In a 1987 interview, Kelly — who died in 1996 at age 83 — recalled that one of the biggest challenges of his famous rain number was "how to get into it."

He hated the Jeanette MacDonald-Nelson Eddy musicals in which the songbirds suddenly broke into a duet. "(Musical director) Roger Edens solved that by coming up with the `Doodedoo-doo'" intro, said Kelly.

In the movie, Kelly's lovestruck character had just fallen for Reynolds' chorus girl.

"This was my way of expressing it: by splashing around in the rain just like a kid," Kelly remarked. "I remember when I was a boy in Pittsburgh. You couldn't resist playing around in the slush, even though your mother told you not to."

Always a meticulous planner, Kelly indicated where depressions should be dug in the studio street and sidewalk so he could splash them on cue with the music.

"We shot the number on a backlot street in the daytime," Donen told The Associated Press. "Tarpaulins were pulled across overhead to make it night. It was summer when we were shooting, and under that tarpaulin it was extremely hot. Around 4 or 5 o'clock in the afternoon, we couldn't shoot; people in Culver City were watering their lawns because of the heat and we lost our water pressure. But we got through it. You always find a way."

The classic number was completed in a day and a half. And Kelly caught a cold.

The other standout solo of "Singin' in the Rain" was O'Connor's "Make 'em Laugh" routine in which he races through clownish skits aimed at bellylaughs. The climax comes when he seems to defy gravity.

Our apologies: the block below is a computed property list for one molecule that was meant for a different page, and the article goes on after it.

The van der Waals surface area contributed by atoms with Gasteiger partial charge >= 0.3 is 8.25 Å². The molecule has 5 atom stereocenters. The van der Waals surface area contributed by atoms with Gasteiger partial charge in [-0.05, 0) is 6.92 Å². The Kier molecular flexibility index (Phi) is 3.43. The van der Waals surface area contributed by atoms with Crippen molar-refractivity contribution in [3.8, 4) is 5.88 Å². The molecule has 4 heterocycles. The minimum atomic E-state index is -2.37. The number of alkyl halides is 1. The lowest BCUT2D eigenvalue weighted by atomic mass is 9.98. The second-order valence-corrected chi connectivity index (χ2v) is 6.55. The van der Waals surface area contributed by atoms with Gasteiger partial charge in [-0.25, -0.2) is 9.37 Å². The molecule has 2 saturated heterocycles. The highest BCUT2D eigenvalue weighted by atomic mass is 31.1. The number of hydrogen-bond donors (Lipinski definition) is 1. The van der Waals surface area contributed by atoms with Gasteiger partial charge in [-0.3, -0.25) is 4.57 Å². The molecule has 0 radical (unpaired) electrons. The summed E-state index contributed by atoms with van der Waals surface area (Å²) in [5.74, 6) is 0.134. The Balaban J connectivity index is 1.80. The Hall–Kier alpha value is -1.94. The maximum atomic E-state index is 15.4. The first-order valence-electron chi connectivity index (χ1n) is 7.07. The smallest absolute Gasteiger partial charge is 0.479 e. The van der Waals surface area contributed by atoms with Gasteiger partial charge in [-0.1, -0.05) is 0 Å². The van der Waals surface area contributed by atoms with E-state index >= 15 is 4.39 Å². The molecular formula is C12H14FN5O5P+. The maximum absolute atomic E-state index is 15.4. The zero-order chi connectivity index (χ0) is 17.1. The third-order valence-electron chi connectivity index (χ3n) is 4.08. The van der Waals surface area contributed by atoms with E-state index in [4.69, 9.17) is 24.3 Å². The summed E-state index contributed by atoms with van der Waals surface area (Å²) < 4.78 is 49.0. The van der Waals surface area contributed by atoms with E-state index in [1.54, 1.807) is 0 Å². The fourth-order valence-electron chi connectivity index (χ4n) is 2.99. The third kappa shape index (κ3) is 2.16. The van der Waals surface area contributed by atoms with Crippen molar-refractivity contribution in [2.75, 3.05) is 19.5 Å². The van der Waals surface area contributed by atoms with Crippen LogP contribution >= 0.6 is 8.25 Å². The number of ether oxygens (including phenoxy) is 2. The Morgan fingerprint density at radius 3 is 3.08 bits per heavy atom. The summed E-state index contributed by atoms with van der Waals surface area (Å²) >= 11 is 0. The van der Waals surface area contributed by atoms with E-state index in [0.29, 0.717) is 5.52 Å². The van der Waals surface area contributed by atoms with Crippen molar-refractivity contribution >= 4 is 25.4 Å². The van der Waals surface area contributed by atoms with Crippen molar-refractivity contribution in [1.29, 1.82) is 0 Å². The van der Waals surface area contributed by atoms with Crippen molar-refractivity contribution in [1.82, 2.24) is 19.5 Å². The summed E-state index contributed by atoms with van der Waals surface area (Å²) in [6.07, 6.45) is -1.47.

"I had climbed up the wall in two other pictures, but I made only one revolution," O'Connor remarked in a phone interview from his Sedona, Arizona, home. "It was very difficult to find a finish for `Make 'em Laugh.' So I decided that I would climb up a wall and do a back somersault, then I'd climb up another wall and do a back somersault. Gene said, 'Can you do it?' I said, `I dunno, I've never tried it before.'

"So I did it — no wires or anything — and it was wonderful. Two days later, I went to the set, and everybody was so happy with that number. And Gene says, `Do you think you could do it again?' I said, `Oh, sure, anytime.' `We're going to have to do it tomorrow,' Gene said. `The cinematographer left the aperture open, and it's all foggy.' So I did it again."

Probably because the motion picture academy had bestowed seven Oscars (news - web sites) and a special award on Kelly the previous year for another Freed-Kelly musical, "An American in Paris," the academy voters overlooked "Singin' in the Rain" among 1952's movies.